Where you are in your life is a result of your habits. Will Durant (not Aristotle) said it best:
“We are what we repeatedly do. Excellence, then, is not an act, but a habit.”
I think that’s also true for the opposite of excellence. Mediocrity is a result of mediocre habits.
That means we can go from mediocrity to excellence by changing our habits.
But how do you do that? Before we get into that, I want to clarify my statement: Habits change your life, but they do not guarantee success.
Because that’s what “the habits of millionaires” type of articles and books tell us. We get it, Elon Musk sleeps 2 hours a day and eats Cheerios for dinner—or something like that.
Do you struggle to finish your tasks? Are you always distracted by notifications, gossiping, or anything that’s random?
In that case, you and I are alike. Because focusing on a single thing is one of the hardest things at work.
There’s always something that interrupts you, right?
- Another person
- A call
- A meeting
- A false emergency
- Your cat
- A stranger’s cat
- News about last night’s NBA game
Sure, you can blame those things — but that’s weak. You and I both know that those things can’t interrupt you without your permission.
What’s your money strategy? Do you even have one?
If not, it’s not uncommon. Until two years ago, I didn’t have a financial plan, whatsoever.
Even though I’ve been reading about money, finance, and investing ever since I made my first few bucks as a teenager, I never created a financial plan.
But now, I think every single working professional needs a financial strategy. How do you spend your money? How much do you save? What are your thoughts about debt? How do you invest your money? How much money do you need to retire?
These are questions that every person who makes money must answer.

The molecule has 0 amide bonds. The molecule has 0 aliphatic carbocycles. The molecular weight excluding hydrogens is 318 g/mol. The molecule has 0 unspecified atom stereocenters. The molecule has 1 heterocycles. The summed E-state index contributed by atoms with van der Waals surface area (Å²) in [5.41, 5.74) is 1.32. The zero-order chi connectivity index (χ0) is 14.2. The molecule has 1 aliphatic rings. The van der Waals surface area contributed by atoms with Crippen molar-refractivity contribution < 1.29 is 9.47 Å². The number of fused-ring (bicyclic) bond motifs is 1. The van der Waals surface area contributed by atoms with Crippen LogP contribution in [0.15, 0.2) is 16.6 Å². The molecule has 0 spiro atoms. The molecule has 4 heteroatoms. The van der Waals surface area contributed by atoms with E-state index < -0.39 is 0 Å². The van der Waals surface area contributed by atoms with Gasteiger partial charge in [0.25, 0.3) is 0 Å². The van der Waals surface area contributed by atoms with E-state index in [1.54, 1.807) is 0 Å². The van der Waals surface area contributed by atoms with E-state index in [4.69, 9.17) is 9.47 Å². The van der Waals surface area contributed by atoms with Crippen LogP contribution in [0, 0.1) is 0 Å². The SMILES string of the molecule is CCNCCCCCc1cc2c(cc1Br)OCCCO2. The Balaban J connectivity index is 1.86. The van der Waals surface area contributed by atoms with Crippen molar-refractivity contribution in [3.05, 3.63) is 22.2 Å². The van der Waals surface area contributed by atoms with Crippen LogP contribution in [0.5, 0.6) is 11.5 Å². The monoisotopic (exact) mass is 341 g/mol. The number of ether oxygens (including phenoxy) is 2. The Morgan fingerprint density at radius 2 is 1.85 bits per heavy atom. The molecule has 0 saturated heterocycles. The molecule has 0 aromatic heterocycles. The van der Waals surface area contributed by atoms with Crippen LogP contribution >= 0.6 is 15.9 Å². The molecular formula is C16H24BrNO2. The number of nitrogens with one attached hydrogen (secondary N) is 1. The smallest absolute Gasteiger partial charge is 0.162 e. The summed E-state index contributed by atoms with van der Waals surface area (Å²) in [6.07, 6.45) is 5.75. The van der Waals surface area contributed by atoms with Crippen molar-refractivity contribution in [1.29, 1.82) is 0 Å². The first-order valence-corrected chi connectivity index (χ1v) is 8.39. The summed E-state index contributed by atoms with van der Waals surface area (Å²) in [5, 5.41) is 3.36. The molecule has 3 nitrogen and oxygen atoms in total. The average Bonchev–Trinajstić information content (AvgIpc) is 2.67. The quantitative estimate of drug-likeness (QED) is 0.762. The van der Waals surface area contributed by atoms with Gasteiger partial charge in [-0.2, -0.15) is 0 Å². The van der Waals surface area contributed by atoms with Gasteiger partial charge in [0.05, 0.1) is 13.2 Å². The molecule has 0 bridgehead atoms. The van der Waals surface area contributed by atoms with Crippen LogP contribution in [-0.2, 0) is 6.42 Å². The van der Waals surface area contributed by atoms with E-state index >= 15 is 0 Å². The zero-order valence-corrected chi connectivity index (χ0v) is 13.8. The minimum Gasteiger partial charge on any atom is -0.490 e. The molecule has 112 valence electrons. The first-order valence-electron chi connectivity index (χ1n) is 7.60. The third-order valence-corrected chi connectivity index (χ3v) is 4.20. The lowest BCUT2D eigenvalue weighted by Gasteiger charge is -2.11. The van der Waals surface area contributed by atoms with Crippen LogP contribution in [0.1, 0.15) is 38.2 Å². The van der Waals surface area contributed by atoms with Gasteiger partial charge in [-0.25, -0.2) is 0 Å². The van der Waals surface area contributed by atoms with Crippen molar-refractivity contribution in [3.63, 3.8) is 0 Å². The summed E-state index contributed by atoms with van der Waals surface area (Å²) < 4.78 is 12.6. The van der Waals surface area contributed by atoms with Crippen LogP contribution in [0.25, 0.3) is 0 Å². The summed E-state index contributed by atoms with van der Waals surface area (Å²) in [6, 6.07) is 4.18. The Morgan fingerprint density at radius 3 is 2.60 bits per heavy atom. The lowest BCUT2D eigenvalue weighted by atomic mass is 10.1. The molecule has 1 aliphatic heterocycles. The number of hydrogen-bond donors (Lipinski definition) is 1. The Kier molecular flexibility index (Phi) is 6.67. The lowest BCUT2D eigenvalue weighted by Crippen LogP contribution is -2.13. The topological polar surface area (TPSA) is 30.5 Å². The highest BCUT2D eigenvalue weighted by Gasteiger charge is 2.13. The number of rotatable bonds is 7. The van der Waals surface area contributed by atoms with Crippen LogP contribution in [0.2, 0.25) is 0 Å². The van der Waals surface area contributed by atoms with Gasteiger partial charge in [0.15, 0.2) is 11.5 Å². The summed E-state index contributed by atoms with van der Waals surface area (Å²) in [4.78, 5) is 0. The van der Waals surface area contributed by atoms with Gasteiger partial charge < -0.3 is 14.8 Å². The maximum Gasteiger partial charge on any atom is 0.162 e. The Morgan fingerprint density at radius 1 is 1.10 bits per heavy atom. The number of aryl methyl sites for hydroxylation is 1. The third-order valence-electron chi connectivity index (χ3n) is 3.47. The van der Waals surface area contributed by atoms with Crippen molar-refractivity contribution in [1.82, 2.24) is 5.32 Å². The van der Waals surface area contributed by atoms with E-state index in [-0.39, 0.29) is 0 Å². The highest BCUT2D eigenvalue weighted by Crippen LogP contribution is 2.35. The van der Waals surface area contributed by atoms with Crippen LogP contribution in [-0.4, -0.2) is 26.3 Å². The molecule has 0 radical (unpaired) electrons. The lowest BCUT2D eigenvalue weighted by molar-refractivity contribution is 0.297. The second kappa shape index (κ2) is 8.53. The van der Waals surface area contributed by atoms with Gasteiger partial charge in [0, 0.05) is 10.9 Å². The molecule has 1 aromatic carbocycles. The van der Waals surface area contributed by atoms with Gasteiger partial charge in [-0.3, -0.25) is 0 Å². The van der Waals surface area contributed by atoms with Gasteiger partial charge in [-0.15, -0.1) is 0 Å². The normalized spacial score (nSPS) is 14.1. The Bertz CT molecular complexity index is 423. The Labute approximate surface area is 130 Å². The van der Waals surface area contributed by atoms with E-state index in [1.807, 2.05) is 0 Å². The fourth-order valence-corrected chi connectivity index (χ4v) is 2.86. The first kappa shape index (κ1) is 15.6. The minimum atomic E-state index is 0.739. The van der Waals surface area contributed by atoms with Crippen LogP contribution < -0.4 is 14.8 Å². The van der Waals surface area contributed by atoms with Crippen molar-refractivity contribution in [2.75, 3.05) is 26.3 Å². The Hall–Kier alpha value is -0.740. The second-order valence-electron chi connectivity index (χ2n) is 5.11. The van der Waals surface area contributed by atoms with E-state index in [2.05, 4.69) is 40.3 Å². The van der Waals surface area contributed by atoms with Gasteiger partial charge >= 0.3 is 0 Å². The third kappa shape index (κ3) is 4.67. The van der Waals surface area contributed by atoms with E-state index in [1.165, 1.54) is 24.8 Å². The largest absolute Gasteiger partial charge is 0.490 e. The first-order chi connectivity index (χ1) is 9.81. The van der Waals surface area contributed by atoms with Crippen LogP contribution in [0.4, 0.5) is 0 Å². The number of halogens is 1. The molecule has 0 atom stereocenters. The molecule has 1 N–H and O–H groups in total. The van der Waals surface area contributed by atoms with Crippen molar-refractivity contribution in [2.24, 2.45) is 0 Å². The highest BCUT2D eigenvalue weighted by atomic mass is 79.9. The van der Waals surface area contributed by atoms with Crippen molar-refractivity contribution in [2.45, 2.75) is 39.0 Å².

Let’s face it. If you want to retire comfortable (I’m not even talking about living a luxurious lifestyle), you need to get rich.
What do you do when you feel tired or overwhelmed? Do you power through? Or do you take some time off?
In the past, I thought that you should always power through — no matter what. Now, I still think that way when it comes to life in general. You can’t quit taking care of yourself and your family.
A sense of responsibility is one of the most powerful motivators in life. But I’m not talking about a lack of motivation here.
I’m talking about taking time off work. But there’s still a massive taboo on taking time off. Some people think it’s for losers. Others think it’s about escaping your work.
After all, “If you love your work and life, why do you even need a break?”
Do you ever feel misunderstood by others? Maybe you feel that people at work don’t get you. Or that your friends are not on the same page.
Maybe others truly don’t get you. But that’s not because of them, it’s most likely because of your own behavior. I’ll tell you why.
When I started working for a major IT research firm in London several years ago, it was the first time I worked in an organization with thousands of people.
On my floor alone, there were probably two hundred people at work. For me, it was the first time that I was a part of such a big team.
One of the most important lessons I have learned from my mentor about working in large teams is this: People can only judge their perception of you. And often, there’s a difference between perception and reality, right?
When I got my business degree in 2011, I was ready to start my career.
I wanted to start a business, earn money, and also invest. Those were my main priorities for the past seven years.
I did all those things. You know what I found?
Every decision you make in life is either an investment or a waste.
Here’s what I mean:
- Browsing social media for hours is a waste of your time
- Eating junk food is a waste of your health
- Having a job that makes you miserable is a waste of your energy
- Working out is an investment in your health
- Spending time with people you care about is an investment in relationships and personal wellbeing
- Reading, taking courses, watching informational videos, are investments in your education
Those last three things are all good. And investing in your education has the highest return on investment. Why?